- March 2016
- President’s Notes
- 2016 ASI Convention
- The Strength of a United Voice
- State Execs Benefit from Media Training
- Award Winners Recognized
- Producer Panel Praises EBVs
- PERC Hears Survey Results
- Tips on Preparing for VFD
- Providing Consistent, Quality Lamb
- Let’s Grow Sets New Priorities
- Allotment Records Are Important
- Legislative Council Busy in 2015
- Next Generation Makes Plans
- Arizona Ag Tour
- Optimism For Wool Industry
- Make It With Wool Winners
- Working Dog Liability Insurance
- Seeking Young Producer for Tri-Lamb
- Wolf Testifies on Behalf of Sheep
- Sheep Inventory Up Again
- Use NSIP Data To Improve Lambing Rates
- Market Report
Optimism for Wool Industry
Sheep Industry News Editor
Drought and dual-purpose sheep might be a factor in opening the door for American sheep producers when it comes to selling their wool abroad, Chris Wilcox of Poimena Analysis told those on hand for the Wool Council and Wool Roundtable meetings.
Dry conditions in Australia have led to a drop in sheep numbers in the country and the country is expected to produce wool this year at the lowest level since 1925. While Australia saw an increase in super-fine Merino wool (18.5 microns and finer) in 2015, there was a sharp decrease in medium Merino, which includes all wool from 21 to 24 microns.
The country has also seen an increase in dual-purpose sheep, which are used to produce both wool and meat, which means less of an emphasis on the wool product, Wilcox said. That’s good news for American sheep producers heading into shearing season. The value of U.S. currency (as compared to Australia) still means lower prices than American wool growers might like, but increased opportunity to sell American wool can help offset those prices to some degree.
More encouraging news on the domestic front came from Chris Dias with USDA’s Market News. While prices were down for finer micron wools, they were up between 2 and 5 percent for coarser wools. There was also little carryover in the market with an 80 percent clearance rate.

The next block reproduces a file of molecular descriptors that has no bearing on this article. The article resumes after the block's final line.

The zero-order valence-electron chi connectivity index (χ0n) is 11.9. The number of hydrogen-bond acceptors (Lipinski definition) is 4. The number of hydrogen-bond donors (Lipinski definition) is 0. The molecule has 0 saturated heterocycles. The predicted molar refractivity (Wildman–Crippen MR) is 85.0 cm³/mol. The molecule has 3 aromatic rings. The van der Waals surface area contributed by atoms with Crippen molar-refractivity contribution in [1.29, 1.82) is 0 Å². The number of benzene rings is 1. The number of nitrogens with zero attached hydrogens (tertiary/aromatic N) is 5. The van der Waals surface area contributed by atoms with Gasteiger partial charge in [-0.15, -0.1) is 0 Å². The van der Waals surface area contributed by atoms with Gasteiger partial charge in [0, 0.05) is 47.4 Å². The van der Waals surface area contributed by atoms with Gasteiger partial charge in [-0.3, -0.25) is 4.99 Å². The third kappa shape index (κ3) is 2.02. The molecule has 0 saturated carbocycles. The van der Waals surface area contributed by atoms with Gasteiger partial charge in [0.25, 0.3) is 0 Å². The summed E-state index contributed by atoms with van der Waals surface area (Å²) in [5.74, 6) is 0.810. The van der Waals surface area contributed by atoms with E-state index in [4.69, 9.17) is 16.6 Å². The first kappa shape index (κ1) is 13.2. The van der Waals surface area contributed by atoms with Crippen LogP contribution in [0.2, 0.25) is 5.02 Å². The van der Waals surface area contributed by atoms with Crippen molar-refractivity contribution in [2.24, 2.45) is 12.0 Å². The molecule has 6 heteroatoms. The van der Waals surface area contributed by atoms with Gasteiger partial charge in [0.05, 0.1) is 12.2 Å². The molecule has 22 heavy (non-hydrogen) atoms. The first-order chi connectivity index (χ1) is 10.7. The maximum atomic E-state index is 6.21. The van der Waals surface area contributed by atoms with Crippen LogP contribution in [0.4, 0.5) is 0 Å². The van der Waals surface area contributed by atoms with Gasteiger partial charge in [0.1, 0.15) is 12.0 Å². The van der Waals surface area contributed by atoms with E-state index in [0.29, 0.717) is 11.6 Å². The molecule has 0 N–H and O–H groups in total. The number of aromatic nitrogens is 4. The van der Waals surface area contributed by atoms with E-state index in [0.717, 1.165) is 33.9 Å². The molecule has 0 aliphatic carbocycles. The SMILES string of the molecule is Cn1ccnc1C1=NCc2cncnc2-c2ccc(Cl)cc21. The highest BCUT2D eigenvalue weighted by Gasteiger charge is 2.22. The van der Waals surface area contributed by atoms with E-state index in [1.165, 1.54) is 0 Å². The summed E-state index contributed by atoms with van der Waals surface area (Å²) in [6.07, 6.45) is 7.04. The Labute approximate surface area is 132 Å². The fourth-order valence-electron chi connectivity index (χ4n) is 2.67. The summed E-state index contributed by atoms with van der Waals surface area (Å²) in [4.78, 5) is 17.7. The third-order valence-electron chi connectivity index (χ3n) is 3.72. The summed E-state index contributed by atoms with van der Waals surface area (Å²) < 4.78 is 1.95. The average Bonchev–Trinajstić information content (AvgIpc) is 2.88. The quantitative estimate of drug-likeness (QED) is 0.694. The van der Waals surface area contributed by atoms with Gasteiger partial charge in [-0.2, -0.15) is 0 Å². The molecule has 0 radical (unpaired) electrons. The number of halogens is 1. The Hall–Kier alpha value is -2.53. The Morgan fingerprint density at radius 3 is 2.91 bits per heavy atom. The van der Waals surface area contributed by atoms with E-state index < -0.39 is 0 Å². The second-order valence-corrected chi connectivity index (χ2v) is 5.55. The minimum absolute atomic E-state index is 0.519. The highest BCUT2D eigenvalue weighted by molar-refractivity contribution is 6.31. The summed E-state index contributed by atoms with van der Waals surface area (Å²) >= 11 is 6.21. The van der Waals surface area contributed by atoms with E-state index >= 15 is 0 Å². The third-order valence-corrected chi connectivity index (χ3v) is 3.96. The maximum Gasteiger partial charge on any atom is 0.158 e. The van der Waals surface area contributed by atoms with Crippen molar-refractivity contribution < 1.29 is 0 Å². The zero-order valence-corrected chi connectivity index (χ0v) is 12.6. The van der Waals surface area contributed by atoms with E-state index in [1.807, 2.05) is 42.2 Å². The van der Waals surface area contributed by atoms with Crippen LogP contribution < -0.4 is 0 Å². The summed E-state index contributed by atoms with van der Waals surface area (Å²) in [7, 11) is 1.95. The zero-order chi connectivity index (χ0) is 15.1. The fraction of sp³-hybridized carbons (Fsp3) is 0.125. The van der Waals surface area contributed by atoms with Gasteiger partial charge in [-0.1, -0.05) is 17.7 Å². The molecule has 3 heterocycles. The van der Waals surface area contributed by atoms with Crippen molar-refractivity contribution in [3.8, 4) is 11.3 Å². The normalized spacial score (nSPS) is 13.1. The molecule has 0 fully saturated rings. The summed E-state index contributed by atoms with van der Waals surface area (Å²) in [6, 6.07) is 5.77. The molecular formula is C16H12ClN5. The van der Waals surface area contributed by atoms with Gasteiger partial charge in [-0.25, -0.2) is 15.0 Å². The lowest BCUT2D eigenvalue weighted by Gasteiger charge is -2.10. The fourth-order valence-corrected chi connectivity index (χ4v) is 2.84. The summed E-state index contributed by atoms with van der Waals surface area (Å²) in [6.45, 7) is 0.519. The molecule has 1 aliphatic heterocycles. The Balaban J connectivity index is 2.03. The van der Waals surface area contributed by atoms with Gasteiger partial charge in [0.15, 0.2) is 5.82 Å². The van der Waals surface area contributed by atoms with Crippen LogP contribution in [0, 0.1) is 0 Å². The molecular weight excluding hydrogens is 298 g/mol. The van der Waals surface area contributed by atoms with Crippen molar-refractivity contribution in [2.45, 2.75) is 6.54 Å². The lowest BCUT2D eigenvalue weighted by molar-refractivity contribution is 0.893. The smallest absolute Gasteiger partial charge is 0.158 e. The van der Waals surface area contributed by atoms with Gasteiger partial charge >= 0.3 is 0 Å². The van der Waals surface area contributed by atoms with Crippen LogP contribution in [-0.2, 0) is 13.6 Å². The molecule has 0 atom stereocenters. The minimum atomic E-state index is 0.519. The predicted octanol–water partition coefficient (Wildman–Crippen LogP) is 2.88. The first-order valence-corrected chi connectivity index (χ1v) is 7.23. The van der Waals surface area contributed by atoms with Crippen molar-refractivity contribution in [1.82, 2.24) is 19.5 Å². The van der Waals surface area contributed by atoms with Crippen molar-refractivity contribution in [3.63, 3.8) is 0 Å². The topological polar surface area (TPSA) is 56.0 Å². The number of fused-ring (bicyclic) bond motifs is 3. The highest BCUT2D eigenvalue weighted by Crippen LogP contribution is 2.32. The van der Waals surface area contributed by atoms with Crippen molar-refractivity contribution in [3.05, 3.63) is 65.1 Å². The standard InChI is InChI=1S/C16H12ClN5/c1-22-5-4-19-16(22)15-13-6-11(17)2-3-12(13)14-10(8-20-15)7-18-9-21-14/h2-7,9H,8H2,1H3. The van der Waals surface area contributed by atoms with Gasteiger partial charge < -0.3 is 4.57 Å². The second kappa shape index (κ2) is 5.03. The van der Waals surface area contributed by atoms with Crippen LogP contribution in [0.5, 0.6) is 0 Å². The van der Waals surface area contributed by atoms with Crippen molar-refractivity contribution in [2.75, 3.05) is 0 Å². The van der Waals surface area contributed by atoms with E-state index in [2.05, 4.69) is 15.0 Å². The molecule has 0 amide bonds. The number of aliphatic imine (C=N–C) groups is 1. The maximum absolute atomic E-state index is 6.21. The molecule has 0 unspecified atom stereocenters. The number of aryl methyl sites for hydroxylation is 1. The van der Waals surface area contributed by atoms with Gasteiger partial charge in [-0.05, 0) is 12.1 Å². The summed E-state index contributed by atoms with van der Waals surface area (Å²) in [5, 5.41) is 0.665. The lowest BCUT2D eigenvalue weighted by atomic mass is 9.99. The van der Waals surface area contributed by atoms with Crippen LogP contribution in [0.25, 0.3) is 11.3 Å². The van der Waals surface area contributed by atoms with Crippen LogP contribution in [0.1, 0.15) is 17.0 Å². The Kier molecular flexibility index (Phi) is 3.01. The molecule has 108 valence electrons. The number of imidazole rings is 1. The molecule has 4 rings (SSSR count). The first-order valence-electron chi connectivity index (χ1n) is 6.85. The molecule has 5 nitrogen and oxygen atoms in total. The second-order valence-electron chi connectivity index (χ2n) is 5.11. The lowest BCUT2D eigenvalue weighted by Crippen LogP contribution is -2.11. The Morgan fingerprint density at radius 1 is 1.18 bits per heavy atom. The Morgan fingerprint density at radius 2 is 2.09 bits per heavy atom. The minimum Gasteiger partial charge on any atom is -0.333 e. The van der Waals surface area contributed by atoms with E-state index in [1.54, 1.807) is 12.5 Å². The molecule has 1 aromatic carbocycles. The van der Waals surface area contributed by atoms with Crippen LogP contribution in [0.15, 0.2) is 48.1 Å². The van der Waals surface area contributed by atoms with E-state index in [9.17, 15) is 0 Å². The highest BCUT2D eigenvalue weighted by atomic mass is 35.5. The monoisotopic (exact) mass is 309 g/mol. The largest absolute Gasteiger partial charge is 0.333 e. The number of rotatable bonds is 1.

Dias encouraged producers to consult the Wool Calculator in the ASI smartphone app. Preparation of wool during shearing is an important factor in price, and the Wool Calculator provides details on how to get the most money for your wool.
The Wool Council also heard from Eastern producer Tom Colyer and shearer Emily Chamelin about the lack of Level II wool classers in the area. Wool pools in the region are in need of Level II classers, but there isn’t enough wool in the area for classers to meet minimum standards for moving from Level I to Level II. The council discussed the implementation of a Level II Farm Flock classification that would require lower volumes of wool classing than the current Level II requirements.
While budget constraints and lower overall troop numbers led to a down year in military spending, the Department of Defense still contracted more than $1.9 billion in clothing and textile items, of which wool played a significant role, said ASI Wool Consultant Mitch Driggers. There might also be an opportunity for new socks in the future, as recruits seem to prefer wool to cotton.
“I think we all realize how important the military is when it comes to the purchase of American wool,” said Wool Council Chair Ken Wixom of Idaho.
The council also heard updates on farm wool objective measurement programs at Texas A&M AgriLife, Montana State University and North Dakota State University. And finally, the council reminded producers that shearers recommend the use of plastic scrapie tags (located in the left ear) for safety reasons.